Are you looking for a tutor for yourself or your child?
If so then, this question of where to get a tutor has probably crossed your mind.
Perhaps, you don't know where to start searching for a tutor.
The following are six helpful places to find your idea tutor.
Connect with the School
Your child's school will have information on where to find tutors, both through the school system and through private companies.
A lot of schools offer after-school group study sessions and access to computer games that strengthen common problem areas.
Your school may even have a program in place for students to assist other students or for enlisted parent volunteers to lend a hand.
An advantage of working with the school is that its tutoring will be targeted toward the expectations for specific grade levels.
Some schools offer free tutoring services for children characterized as needing improvement, so it is always better to check with your child’s school to see what programs are available.
Look for Peer Tutors
There are situations when a child doesn't need another teacher, but rather a study buddy -- someone in the same class who has mastered the subject matter or an older student who can break down theories she has mastered.
Peer tutors can help explain concepts while also building a supportive relationship.
Some kids are more comfortable working with a peer, and it doesn't have to be that the child is having a lot of trouble but simply having someone to study with can be beneficial.
Organizing a study group can also help children feel more involved with the learning process and meld their academic and social lives.
Consider Tutoring Agencies
Plenty of businesses offer tutoring services; they can be found through parenting publications, radio and television advertisements, and websites.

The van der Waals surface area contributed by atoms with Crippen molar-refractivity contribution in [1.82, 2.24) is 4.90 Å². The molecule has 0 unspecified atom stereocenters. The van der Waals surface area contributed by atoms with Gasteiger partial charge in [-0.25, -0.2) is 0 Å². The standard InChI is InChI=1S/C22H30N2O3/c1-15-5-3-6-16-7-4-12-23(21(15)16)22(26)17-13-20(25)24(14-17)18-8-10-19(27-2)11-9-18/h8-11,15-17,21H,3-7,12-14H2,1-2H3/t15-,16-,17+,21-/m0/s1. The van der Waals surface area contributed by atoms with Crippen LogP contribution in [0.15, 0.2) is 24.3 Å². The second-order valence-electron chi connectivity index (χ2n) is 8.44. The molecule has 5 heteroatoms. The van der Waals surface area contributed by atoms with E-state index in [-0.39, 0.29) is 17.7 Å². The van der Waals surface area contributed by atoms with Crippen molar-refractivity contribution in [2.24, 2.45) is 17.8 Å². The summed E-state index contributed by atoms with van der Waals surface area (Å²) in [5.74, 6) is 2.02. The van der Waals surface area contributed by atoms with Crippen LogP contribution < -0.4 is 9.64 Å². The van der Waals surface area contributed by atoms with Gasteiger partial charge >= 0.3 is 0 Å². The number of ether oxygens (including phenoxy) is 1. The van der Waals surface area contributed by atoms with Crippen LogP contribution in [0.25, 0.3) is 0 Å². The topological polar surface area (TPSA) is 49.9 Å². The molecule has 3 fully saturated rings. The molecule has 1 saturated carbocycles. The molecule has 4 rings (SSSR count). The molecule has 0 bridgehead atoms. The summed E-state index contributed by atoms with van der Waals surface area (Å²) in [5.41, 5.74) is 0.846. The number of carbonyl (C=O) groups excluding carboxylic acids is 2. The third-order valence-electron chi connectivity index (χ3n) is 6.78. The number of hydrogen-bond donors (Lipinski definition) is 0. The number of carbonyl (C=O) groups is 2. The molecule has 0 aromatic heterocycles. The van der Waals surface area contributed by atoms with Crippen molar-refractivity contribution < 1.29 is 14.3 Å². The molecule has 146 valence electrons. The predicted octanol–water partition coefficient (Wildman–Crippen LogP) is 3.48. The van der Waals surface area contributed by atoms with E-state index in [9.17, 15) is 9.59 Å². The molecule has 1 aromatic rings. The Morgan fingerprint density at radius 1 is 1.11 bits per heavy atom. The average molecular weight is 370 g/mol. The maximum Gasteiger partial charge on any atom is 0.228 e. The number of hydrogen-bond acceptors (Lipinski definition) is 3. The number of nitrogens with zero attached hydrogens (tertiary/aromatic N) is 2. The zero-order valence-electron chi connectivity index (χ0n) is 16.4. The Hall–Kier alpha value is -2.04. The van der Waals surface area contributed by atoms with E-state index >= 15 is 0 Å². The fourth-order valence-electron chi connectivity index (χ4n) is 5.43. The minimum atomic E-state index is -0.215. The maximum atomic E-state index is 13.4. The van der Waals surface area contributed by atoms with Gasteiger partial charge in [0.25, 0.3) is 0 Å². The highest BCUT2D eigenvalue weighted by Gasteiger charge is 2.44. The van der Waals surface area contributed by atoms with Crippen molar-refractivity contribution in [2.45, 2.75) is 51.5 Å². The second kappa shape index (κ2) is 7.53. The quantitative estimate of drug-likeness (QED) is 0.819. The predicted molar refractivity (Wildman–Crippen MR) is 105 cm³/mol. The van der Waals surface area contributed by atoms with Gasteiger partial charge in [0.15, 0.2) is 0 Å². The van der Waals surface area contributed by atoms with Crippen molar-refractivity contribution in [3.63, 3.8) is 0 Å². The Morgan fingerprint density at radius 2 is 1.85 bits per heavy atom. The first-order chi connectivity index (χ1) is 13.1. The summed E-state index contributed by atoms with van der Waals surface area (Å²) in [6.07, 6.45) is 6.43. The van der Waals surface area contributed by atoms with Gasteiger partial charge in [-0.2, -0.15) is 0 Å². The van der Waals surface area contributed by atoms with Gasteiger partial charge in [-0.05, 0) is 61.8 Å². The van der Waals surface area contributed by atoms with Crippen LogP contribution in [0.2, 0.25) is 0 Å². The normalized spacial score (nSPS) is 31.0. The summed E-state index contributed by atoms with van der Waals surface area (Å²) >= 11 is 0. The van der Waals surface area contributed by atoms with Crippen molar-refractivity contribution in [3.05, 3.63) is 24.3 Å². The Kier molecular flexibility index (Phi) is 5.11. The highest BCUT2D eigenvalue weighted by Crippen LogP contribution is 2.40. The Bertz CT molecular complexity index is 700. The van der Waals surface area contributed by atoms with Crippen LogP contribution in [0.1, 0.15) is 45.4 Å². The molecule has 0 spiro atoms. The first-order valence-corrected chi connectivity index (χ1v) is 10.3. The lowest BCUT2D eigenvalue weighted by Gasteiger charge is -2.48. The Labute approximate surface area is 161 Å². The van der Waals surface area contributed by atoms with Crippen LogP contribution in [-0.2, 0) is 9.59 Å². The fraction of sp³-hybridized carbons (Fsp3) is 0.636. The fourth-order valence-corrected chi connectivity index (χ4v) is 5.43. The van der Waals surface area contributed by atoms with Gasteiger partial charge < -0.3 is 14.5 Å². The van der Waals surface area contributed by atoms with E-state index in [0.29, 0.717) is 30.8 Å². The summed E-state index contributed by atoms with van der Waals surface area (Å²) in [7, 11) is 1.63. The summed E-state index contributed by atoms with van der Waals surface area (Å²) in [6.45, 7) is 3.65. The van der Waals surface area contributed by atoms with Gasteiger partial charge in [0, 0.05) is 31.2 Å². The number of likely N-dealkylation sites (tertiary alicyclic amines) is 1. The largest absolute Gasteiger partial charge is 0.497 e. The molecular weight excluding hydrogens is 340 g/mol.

Excellent Home Classes (www.excellenthomeclasses.com) helps parents find tutors with specific skills across Ghana; a parent can narrow the tutor search by subject, location and preferred interaction.
For families for whom the cost of tutoring is an issue, the site "offers a small group tutoring solution that allows the student or parents to enlist two to five friends to join in shared tutoring sessions, the costs depend on the size of the group and what tutoring options are selected.
Once you do find a tutor, confirm her background and credentials, and make certain both parties understand the terms of the agreement.
Call Nonprofit Organizations
Contact your local high school, colleges, or universities to see what mentoring and tutoring programs they offer.
Many nonprofits have training programs that employ students -- high school students earning money and college students earning credits -- by teaching younger pupils.
Because undergraduate and graduate school students often specialize in a few subjects and seek career experience, they may be the best source when looking for assistance in a particular area.
Use Word of Mouth
Mention your interest in hiring a tutor to friends, family members, neighbors, and coworkers.
Finding a tutor through a friend gives you the benefit of mining knowledge from a trusted source, and someone who has already hired a tutor can give you an idea on the pros and cons of different approaches.
It's important to get different perspectives to find the right match for your child, and speaking with friends can give you insights into an instructor's personality, skills, and teaching style and methods.
Plus, you may discover unadvertised discounts and tips on when a tutor is available.
Search Your Networks
A friend, family member, or neighbor may have the expertise of a tutor.
If you can arrange time in each other's schedules and agree on compensation, this can be an ideal arrangement for children who are nervous about being tutored.
It also alleviates the stress of working with a stranger and it can be easier on the family if meetings take place within the home or at a neighborhood library, decreasing travel time and expense.
Of course, it is still important to have ground rules.
If you do employ a close friend or family member, it is essential for your child to respect the tutor as an authority and for the tutor to understand the importance of the commitment.
What other ways can you think of getting a tutor within your locality?
Leave a comment below.
About The Author
Emmanuel Asiedu is a Content Writer and a Home Tuition Analyst at Excellent Home Classes.
He helps connect parents and students to expert tutors all over the country.
You can reach him on phone at 0501457284, email: [email protected] or visit: www.excellenthomeclasses.com